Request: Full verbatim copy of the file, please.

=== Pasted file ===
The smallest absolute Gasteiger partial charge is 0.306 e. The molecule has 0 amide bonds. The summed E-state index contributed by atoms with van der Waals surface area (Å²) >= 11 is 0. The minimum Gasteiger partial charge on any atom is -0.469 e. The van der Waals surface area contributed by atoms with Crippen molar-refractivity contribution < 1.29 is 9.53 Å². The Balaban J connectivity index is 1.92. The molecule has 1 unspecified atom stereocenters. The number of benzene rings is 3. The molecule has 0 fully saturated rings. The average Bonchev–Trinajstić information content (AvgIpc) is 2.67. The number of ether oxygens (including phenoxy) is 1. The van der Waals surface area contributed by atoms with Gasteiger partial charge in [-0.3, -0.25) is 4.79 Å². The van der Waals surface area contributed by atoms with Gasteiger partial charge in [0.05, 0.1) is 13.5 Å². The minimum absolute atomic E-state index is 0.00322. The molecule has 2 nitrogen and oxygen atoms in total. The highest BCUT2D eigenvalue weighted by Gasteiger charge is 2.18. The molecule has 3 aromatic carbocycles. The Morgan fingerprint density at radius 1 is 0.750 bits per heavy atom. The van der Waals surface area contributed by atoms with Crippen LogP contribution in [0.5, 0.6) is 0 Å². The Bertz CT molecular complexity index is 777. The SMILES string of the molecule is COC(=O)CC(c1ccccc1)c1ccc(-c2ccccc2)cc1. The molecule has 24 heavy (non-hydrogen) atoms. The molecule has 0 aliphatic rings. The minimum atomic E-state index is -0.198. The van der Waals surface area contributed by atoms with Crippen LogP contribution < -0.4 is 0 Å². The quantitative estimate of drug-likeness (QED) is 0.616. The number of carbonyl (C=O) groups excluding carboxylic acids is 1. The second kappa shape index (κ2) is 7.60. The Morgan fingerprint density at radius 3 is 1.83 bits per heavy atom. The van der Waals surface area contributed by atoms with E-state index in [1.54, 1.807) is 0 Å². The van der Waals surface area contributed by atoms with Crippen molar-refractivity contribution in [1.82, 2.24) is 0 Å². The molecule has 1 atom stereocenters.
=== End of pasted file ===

The smallest absolute Gasteiger partial charge is 0.306 e. The molecule has 0 amide bonds. The summed E-state index contributed by atoms with van der Waals surface area (Å²) >= 11 is 0. The minimum Gasteiger partial charge on any atom is -0.469 e. The van der Waals surface area contributed by atoms with Crippen molar-refractivity contribution < 1.29 is 9.53 Å². The Balaban J connectivity index is 1.92. The molecule has 1 unspecified atom stereocenters. The number of benzene rings is 3. The molecule has 0 fully saturated rings. The average Bonchev–Trinajstić information content (AvgIpc) is 2.67. The number of ether oxygens (including phenoxy) is 1. The van der Waals surface area contributed by atoms with Gasteiger partial charge in [-0.3, -0.25) is 4.79 Å². The van der Waals surface area contributed by atoms with Gasteiger partial charge in [0.05, 0.1) is 13.5 Å². The minimum absolute atomic E-state index is 0.00322. The molecule has 2 nitrogen and oxygen atoms in total. The highest BCUT2D eigenvalue weighted by Gasteiger charge is 2.18. The molecule has 3 aromatic carbocycles. The Morgan fingerprint density at radius 1 is 0.750 bits per heavy atom. The van der Waals surface area contributed by atoms with Crippen LogP contribution in [0.5, 0.6) is 0 Å². The Bertz CT molecular complexity index is 777. The SMILES string of the molecule is COC(=O)CC(c1ccccc1)c1ccc(-c2ccccc2)cc1. The molecule has 24 heavy (non-hydrogen) atoms. The molecule has 0 aliphatic rings. The minimum atomic E-state index is -0.198. The van der Waals surface area contributed by atoms with Crippen LogP contribution < -0.4 is 0 Å². The quantitative estimate of drug-likeness (QED) is 0.616. The number of carbonyl (C=O) groups excluding carboxylic acids is 1. The second kappa shape index (κ2) is 7.60. The Morgan fingerprint density at radius 3 is 1.83 bits per heavy atom. The van der Waals surface area contributed by atoms with E-state index in [1.54, 1.807) is 0 Å². The van der Waals surface area contributed by atoms with Crippen molar-refractivity contribution in [1.82, 2.24) is 0 Å². The molecule has 1 atom stereocenters.